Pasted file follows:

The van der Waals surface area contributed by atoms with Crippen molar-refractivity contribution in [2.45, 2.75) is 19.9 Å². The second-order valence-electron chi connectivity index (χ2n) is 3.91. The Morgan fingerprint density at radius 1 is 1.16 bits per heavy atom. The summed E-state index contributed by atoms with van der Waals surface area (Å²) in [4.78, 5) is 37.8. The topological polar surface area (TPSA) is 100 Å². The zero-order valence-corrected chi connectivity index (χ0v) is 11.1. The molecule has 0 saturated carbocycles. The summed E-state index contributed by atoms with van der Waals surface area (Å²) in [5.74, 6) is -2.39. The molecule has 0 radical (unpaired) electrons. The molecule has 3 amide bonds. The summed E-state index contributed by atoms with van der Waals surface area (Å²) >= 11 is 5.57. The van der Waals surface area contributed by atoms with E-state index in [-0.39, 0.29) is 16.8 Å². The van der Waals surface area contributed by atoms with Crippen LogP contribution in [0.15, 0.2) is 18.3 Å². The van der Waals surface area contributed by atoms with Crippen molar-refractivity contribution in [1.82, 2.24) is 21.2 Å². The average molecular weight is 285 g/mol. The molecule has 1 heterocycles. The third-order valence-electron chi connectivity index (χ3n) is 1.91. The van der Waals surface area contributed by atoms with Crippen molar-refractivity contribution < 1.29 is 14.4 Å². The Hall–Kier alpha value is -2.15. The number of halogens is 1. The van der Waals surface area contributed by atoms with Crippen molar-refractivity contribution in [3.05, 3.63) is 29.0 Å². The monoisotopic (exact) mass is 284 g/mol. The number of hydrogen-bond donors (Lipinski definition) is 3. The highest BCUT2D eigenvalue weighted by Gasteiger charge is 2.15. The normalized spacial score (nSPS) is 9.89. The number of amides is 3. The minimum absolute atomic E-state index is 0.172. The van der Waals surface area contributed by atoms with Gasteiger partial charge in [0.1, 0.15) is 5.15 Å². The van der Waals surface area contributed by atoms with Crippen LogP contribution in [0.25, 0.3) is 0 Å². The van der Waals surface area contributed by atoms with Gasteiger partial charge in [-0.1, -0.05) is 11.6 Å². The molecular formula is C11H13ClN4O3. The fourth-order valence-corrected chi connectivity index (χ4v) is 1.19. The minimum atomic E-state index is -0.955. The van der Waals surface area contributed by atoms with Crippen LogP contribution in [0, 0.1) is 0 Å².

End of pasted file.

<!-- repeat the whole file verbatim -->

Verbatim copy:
The van der Waals surface area contributed by atoms with Crippen molar-refractivity contribution in [2.45, 2.75) is 19.9 Å². The second-order valence-electron chi connectivity index (χ2n) is 3.91. The Morgan fingerprint density at radius 1 is 1.16 bits per heavy atom. The summed E-state index contributed by atoms with van der Waals surface area (Å²) in [4.78, 5) is 37.8. The topological polar surface area (TPSA) is 100 Å². The zero-order valence-corrected chi connectivity index (χ0v) is 11.1. The molecule has 0 saturated carbocycles. The summed E-state index contributed by atoms with van der Waals surface area (Å²) in [5.74, 6) is -2.39. The molecule has 0 radical (unpaired) electrons. The molecule has 3 amide bonds. The summed E-state index contributed by atoms with van der Waals surface area (Å²) >= 11 is 5.57. The van der Waals surface area contributed by atoms with E-state index in [-0.39, 0.29) is 16.8 Å². The van der Waals surface area contributed by atoms with Crippen LogP contribution in [0.15, 0.2) is 18.3 Å². The van der Waals surface area contributed by atoms with Crippen molar-refractivity contribution in [1.82, 2.24) is 21.2 Å². The average molecular weight is 285 g/mol. The molecule has 1 heterocycles. The third-order valence-electron chi connectivity index (χ3n) is 1.91. The van der Waals surface area contributed by atoms with Crippen molar-refractivity contribution < 1.29 is 14.4 Å². The Hall–Kier alpha value is -2.15. The number of halogens is 1. The van der Waals surface area contributed by atoms with Crippen molar-refractivity contribution in [3.05, 3.63) is 29.0 Å². The monoisotopic (exact) mass is 284 g/mol. The number of hydrogen-bond donors (Lipinski definition) is 3. The highest BCUT2D eigenvalue weighted by Gasteiger charge is 2.15. The normalized spacial score (nSPS) is 9.89. The number of amides is 3. The minimum absolute atomic E-state index is 0.172. The van der Waals surface area contributed by atoms with Gasteiger partial charge in [0.1, 0.15) is 5.15 Å². The van der Waals surface area contributed by atoms with Crippen LogP contribution in [0.25, 0.3) is 0 Å². The van der Waals surface area contributed by atoms with Gasteiger partial charge in [-0.1, -0.05) is 11.6 Å². The molecular formula is C11H13ClN4O3. The fourth-order valence-corrected chi connectivity index (χ4v) is 1.19. The minimum atomic E-state index is -0.955. The van der Waals surface area contributed by atoms with Crippen LogP contribution in [0, 0.1) is 0 Å².